OWC ThunderBay 4
From its massive powder-coated black outer chassis to the fearsome roar from its fans when you switch it on, the OWC ThunderBay 4 exudes a sense of power. It’s a four-bay, 3.5-inch drive RAID enclosure with dual Thunderbolt 2 interfaces. Unlike most drives on test it has the power supply built-in. Also read: Out of disk space? Storage options for your media
It’s an extremely solid unit, and while it does emit an audible whir when it’s running, it isn’t uncomfortably noisy. Drives need to be fitted within a tough metal caddy, which then slides into place inside the enclosure. The caddies are then screwed into place, before the enclosure itself is locked with a key behind the steel-mesh front-panel. Combine all that with the Kensington lock slot on the rear, and the OWC has a strong sense of security surrounding it.
In the US, OWC’s parent company, MacSales, offers the ThunderBay 4 in a variety of ready-made configurations. Our review sample came with four Toshiba 7,200rpm 2TB drives in a RAID5 configuration; in the UK the drive is normally sold diskless. To buy the four drives separately would normally set you back an additional £240, although at less than £750 for the whole shebang, that’s still excellent value.
Unlike its OWC stablemate, the Mercury Elite Pro Dual, The ThunderBay 4 doesn’t have a hardware RAID controller. It uses SoftRAID5 to create and manage RAID configurations in OS X. This is easy to use, and has a simple, wizard-based approach, so it isn’t difficult to create a RAID0 or new RAID5 array if you need to. On Windows you can use the standard utilities, although we had to rename two Apple system files on our Bootcamp partition to prevent the Mac Pro crashing after startup.
When it comes to performance, the ThunderBay 4 is an absolute beast. It produced extremely fast read speeds in our tests, hitting peaks of 510MB/sec and 518MB/sec while copy across a selection of RAW photo files and 4K video files, with sequential read speeds in excess of 760MB/sec in CrystalDiskMark on Windows.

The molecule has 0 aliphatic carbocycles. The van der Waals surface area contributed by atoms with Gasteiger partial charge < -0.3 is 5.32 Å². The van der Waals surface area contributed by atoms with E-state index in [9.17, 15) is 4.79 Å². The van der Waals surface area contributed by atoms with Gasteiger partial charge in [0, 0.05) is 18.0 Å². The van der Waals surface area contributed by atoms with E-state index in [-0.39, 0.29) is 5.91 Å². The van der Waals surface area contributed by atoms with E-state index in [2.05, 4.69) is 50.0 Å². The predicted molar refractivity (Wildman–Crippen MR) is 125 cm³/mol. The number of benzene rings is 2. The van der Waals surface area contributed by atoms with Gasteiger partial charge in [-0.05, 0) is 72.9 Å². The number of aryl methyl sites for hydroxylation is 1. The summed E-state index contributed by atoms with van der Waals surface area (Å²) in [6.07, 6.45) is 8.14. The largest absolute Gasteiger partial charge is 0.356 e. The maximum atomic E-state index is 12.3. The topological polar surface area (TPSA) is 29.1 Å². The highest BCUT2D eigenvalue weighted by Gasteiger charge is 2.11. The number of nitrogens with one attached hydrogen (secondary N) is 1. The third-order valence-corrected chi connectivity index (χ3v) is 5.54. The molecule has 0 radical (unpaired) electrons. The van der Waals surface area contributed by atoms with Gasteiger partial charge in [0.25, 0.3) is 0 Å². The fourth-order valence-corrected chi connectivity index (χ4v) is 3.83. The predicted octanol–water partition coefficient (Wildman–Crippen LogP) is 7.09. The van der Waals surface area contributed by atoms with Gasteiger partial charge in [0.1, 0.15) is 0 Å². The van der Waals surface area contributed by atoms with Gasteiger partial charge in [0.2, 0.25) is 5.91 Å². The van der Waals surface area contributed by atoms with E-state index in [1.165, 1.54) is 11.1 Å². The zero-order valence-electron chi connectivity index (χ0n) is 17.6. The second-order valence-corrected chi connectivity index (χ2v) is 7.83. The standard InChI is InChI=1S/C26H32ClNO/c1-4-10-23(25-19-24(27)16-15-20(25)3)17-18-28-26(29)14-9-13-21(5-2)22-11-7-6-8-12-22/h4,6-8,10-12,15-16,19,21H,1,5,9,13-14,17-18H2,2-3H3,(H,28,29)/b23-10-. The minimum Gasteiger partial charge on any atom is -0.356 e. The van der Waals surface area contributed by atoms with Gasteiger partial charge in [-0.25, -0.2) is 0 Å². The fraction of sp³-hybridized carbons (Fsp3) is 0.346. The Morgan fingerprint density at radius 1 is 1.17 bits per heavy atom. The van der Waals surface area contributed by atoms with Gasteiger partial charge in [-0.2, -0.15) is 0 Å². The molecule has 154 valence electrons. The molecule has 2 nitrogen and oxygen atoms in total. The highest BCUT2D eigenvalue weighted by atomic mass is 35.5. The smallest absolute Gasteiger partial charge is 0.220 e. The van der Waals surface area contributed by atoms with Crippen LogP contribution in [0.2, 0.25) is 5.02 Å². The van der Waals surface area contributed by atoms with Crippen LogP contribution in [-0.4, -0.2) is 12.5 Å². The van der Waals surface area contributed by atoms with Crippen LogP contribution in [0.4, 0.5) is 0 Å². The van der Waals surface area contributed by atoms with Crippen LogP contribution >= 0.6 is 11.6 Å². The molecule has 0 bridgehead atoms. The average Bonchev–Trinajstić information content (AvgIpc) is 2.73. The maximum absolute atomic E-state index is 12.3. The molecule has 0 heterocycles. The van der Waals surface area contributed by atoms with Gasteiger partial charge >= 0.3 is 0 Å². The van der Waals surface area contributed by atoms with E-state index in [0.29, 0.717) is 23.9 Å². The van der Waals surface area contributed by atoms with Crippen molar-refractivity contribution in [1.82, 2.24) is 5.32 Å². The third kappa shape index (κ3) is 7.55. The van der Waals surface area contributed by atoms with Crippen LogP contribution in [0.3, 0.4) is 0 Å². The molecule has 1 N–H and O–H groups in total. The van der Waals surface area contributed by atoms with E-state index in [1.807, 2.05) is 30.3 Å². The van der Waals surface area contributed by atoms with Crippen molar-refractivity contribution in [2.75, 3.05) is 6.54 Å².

Write speeds aren’t quite so awesome, although the ThunderBay is still quicker in our tests than most drives we’ve seen. With such stellar sequential read and write speeds, the ThunderBay 4 would be a valuable asset in any 4K video-editing workflow.
It’s size and noise mean the ThunderBay 4 won’t be a natural fit for every studio, but it’s a great option if those aren’t concerns, and fitting you own drives makes it flexible and cost-effective.
The balanced performance, simple plug-and-play operation and lower profile of the CalDigit T3 make it our RAID system of choice, but if you want to save a little cash and pick out your own drives, then the ThunderBay 4 is a brilliant alternative.
OWC ThunderBay 4 specifications
|RAID support||Software RAID, JBODs|
|Cost per gigabyte||6.5p|
|Interface||2 x Thunderbolt 2|
|Power supply||External (12V DC)|
|Size||135 x 245 x 177mm (WDH)|